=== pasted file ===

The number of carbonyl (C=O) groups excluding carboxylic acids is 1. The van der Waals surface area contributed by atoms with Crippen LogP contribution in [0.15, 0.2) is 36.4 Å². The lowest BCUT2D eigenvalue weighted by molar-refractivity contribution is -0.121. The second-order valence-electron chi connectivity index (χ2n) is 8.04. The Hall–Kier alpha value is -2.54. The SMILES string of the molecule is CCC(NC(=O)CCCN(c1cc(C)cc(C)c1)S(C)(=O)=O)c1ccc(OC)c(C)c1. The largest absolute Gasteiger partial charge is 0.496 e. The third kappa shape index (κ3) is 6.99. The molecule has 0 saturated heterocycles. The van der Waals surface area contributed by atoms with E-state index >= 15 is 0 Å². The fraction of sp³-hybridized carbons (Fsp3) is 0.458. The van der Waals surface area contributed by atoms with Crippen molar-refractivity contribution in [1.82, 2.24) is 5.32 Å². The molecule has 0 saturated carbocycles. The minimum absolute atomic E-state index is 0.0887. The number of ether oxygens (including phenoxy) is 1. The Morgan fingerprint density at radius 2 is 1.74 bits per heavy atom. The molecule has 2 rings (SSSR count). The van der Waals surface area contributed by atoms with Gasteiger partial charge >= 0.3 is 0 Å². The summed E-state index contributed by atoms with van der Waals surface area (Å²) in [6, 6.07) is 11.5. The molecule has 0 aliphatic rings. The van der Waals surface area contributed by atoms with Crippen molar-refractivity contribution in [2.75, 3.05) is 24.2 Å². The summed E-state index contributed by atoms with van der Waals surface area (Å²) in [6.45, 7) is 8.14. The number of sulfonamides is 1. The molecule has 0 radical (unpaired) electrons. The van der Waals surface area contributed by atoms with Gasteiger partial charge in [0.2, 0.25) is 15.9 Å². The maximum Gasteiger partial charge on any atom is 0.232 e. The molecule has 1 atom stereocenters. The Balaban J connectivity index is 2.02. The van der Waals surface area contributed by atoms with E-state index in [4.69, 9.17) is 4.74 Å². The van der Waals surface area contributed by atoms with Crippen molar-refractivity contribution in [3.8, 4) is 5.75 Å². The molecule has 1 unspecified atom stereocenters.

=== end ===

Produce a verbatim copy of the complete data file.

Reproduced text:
The number of carbonyl (C=O) groups excluding carboxylic acids is 1. The van der Waals surface area contributed by atoms with Crippen LogP contribution in [0.15, 0.2) is 36.4 Å². The lowest BCUT2D eigenvalue weighted by molar-refractivity contribution is -0.121. The second-order valence-electron chi connectivity index (χ2n) is 8.04. The Hall–Kier alpha value is -2.54. The SMILES string of the molecule is CCC(NC(=O)CCCN(c1cc(C)cc(C)c1)S(C)(=O)=O)c1ccc(OC)c(C)c1. The largest absolute Gasteiger partial charge is 0.496 e. The third kappa shape index (κ3) is 6.99. The molecule has 0 saturated heterocycles. The van der Waals surface area contributed by atoms with E-state index >= 15 is 0 Å². The fraction of sp³-hybridized carbons (Fsp3) is 0.458. The van der Waals surface area contributed by atoms with Crippen molar-refractivity contribution in [1.82, 2.24) is 5.32 Å². The molecule has 0 saturated carbocycles. The minimum absolute atomic E-state index is 0.0887. The number of ether oxygens (including phenoxy) is 1. The Morgan fingerprint density at radius 2 is 1.74 bits per heavy atom. The molecule has 2 rings (SSSR count). The van der Waals surface area contributed by atoms with Gasteiger partial charge >= 0.3 is 0 Å². The summed E-state index contributed by atoms with van der Waals surface area (Å²) in [6, 6.07) is 11.5. The molecule has 0 aliphatic rings. The van der Waals surface area contributed by atoms with Crippen molar-refractivity contribution in [2.75, 3.05) is 24.2 Å². The summed E-state index contributed by atoms with van der Waals surface area (Å²) in [6.45, 7) is 8.14. The number of sulfonamides is 1. The molecule has 0 radical (unpaired) electrons. The van der Waals surface area contributed by atoms with Gasteiger partial charge in [0.2, 0.25) is 15.9 Å². The maximum Gasteiger partial charge on any atom is 0.232 e. The molecule has 1 atom stereocenters. The Balaban J connectivity index is 2.02. The van der Waals surface area contributed by atoms with E-state index in [4.69, 9.17) is 4.74 Å². The van der Waals surface area contributed by atoms with Crippen molar-refractivity contribution in [3.8, 4) is 5.75 Å². The molecule has 1 unspecified atom stereocenters.